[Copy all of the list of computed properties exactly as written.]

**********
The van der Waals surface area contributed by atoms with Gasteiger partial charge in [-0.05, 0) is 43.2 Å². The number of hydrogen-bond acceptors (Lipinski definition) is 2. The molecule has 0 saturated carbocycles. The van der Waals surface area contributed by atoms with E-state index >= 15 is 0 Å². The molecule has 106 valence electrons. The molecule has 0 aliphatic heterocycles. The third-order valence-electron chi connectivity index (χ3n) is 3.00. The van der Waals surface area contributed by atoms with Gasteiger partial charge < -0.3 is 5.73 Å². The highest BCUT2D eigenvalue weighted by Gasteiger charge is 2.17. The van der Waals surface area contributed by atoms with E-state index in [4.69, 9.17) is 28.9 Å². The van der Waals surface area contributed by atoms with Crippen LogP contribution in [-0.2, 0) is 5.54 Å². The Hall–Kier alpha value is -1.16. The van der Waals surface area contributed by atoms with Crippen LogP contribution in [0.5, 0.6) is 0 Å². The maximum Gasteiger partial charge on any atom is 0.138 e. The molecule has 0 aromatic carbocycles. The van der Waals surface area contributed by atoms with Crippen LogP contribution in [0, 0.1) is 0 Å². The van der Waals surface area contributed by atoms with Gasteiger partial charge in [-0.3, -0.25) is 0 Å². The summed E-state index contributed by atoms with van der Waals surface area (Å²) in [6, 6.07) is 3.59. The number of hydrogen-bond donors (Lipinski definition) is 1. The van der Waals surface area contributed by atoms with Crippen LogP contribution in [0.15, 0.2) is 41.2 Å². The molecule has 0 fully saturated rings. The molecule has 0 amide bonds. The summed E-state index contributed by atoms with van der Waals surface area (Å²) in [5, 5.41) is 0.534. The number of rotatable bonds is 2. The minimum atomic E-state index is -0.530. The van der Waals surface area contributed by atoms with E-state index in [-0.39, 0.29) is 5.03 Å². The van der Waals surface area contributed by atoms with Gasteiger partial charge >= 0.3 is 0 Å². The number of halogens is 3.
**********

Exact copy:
The van der Waals surface area contributed by atoms with Gasteiger partial charge in [-0.05, 0) is 43.2 Å². The number of hydrogen-bond acceptors (Lipinski definition) is 2. The molecule has 0 saturated carbocycles. The van der Waals surface area contributed by atoms with E-state index >= 15 is 0 Å². The molecule has 106 valence electrons. The molecule has 0 aliphatic heterocycles. The third-order valence-electron chi connectivity index (χ3n) is 3.00. The van der Waals surface area contributed by atoms with Gasteiger partial charge < -0.3 is 5.73 Å². The highest BCUT2D eigenvalue weighted by Gasteiger charge is 2.17. The van der Waals surface area contributed by atoms with E-state index in [4.69, 9.17) is 28.9 Å². The van der Waals surface area contributed by atoms with Crippen LogP contribution in [-0.2, 0) is 5.54 Å². The Hall–Kier alpha value is -1.16. The van der Waals surface area contributed by atoms with Crippen LogP contribution in [0.5, 0.6) is 0 Å². The maximum Gasteiger partial charge on any atom is 0.138 e. The molecule has 0 aromatic carbocycles. The van der Waals surface area contributed by atoms with Crippen LogP contribution in [0, 0.1) is 0 Å². The van der Waals surface area contributed by atoms with Gasteiger partial charge in [-0.3, -0.25) is 0 Å². The summed E-state index contributed by atoms with van der Waals surface area (Å²) in [6, 6.07) is 3.59. The number of hydrogen-bond donors (Lipinski definition) is 1. The van der Waals surface area contributed by atoms with Crippen LogP contribution in [0.15, 0.2) is 41.2 Å². The molecule has 0 fully saturated rings. The molecule has 0 amide bonds. The summed E-state index contributed by atoms with van der Waals surface area (Å²) in [5, 5.41) is 0.534. The number of rotatable bonds is 2. The minimum atomic E-state index is -0.530. The van der Waals surface area contributed by atoms with E-state index in [-0.39, 0.29) is 5.03 Å². The van der Waals surface area contributed by atoms with Gasteiger partial charge >= 0.3 is 0 Å². The number of halogens is 3.